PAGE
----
July 21, 2024

In order to increase your credit score, it is best to follow the sage advice of financial advisors such as Sasan Goodarzi. But if you’re a little fuzzy on what constitutes a good and bad credit score or how to get from one to the other, this guide is for you. Here is how you can improve your credit score—and keep it high:

Tip 1: Always Pay Your Bills on Time

The first thing you can do to improve your credit score is to always pay your bills on time. It’s the most important thing you can do, so make sure that you keep this in mind. This means paying all of your monthly bills on or before the due date, including rent and utilities. If you don’t pay these bills on time, it will affect your credit score negatively and could also result in late fees being charged to your account.

Tip 2: Don’t Max Out Your Credit Cards

The second tip is to avoid maxing out your credit card. While it may be tempting to use your credit card as an emergency fund, we highly recommend using a savings account instead. Credit cards are simply too expensive for this purpose. According to the experts at Intuit, “It’s better to pay off the balance every month, so you don’t carry a balance on your credit card and pay interest on top of everything else you spend money on throughout the year.”

If you max out your credit card and then charge more than what you can afford to pay back in full each month, it’s likely that you will have trouble paying back all of those debts on time — which will cause even more damage to your score!

In addition, if there is any chance that an unexpected expense could occur—say if someone gets sick or leaves work early because they’re having contractions — having just one backup plan would be helpful instead of relying solely on an already-maxed-out line of credit as well as whatever cash savings might exist in checking accounts at home or elsewhere (if any).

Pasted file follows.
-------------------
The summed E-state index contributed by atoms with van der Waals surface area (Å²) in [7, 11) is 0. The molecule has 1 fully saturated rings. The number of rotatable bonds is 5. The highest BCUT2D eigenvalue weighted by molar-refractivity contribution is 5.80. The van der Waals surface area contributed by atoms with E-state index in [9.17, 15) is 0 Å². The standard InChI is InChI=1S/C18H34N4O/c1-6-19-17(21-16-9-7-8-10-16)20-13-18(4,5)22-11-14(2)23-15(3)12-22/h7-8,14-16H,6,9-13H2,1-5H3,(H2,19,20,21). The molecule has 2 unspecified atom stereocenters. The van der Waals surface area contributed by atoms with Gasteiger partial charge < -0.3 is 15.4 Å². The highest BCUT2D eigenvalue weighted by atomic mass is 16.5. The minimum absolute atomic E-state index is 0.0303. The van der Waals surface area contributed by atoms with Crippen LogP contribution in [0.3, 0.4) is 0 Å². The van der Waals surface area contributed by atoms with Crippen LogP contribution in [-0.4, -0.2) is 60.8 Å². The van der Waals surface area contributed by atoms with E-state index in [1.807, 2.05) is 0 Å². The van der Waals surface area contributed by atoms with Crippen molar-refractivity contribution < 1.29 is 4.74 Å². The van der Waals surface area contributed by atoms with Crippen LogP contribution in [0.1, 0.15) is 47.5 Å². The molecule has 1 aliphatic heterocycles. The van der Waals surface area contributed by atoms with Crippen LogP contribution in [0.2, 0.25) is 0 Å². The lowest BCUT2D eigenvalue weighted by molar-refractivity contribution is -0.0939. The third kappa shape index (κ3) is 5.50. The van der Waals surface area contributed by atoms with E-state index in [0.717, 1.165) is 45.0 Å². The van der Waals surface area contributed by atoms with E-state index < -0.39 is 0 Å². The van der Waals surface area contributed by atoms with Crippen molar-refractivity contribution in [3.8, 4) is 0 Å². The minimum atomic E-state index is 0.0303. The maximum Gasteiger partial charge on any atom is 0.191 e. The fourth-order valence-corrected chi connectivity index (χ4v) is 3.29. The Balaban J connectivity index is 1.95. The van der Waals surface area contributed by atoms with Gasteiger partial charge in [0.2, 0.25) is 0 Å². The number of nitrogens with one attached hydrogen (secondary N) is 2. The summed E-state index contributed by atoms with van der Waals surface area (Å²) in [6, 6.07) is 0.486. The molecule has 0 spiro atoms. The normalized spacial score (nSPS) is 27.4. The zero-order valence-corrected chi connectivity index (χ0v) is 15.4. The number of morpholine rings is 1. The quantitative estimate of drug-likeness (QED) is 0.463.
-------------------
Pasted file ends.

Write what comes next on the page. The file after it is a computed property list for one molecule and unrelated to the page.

Tip 3: Pay off Debt and Keep Balances Low on Credit Cards and Other Revolving Credit

The third tip is to pay off debt and keep balances low on your credit cards and other revolving credit accounts. Having a good score means there are no collection accounts, judgments or tax liens listed on your credit report, so having a lot of open debt can hurt your score.

Tip 4: Apply for Open New Credit Accounts Only as Needed

If you have a need to open new lines of credit, the general rule is to only open them when they’re necessary. For example, if you’re moving into a new home that requires furnishings and appliances, opening a retail store credit card can help with those purchases. But if you don’t need to be making purchases on your credit cards every day or week (such as in the case of students who do not work), it’s probably best not to keep them open.

Tip 5: Leave Old Accounts Open

This tip is a bit controversial, but it’s an option that can help you achieve your goals. If you’re trying to get a mortgage or loan for a car, keeping old accounts open will keep your credit score high and prove to lenders that you haven’t been irresponsible with money in the past.

Now that you know how to improve your credit score, it’s time for you to go out and make it happen!

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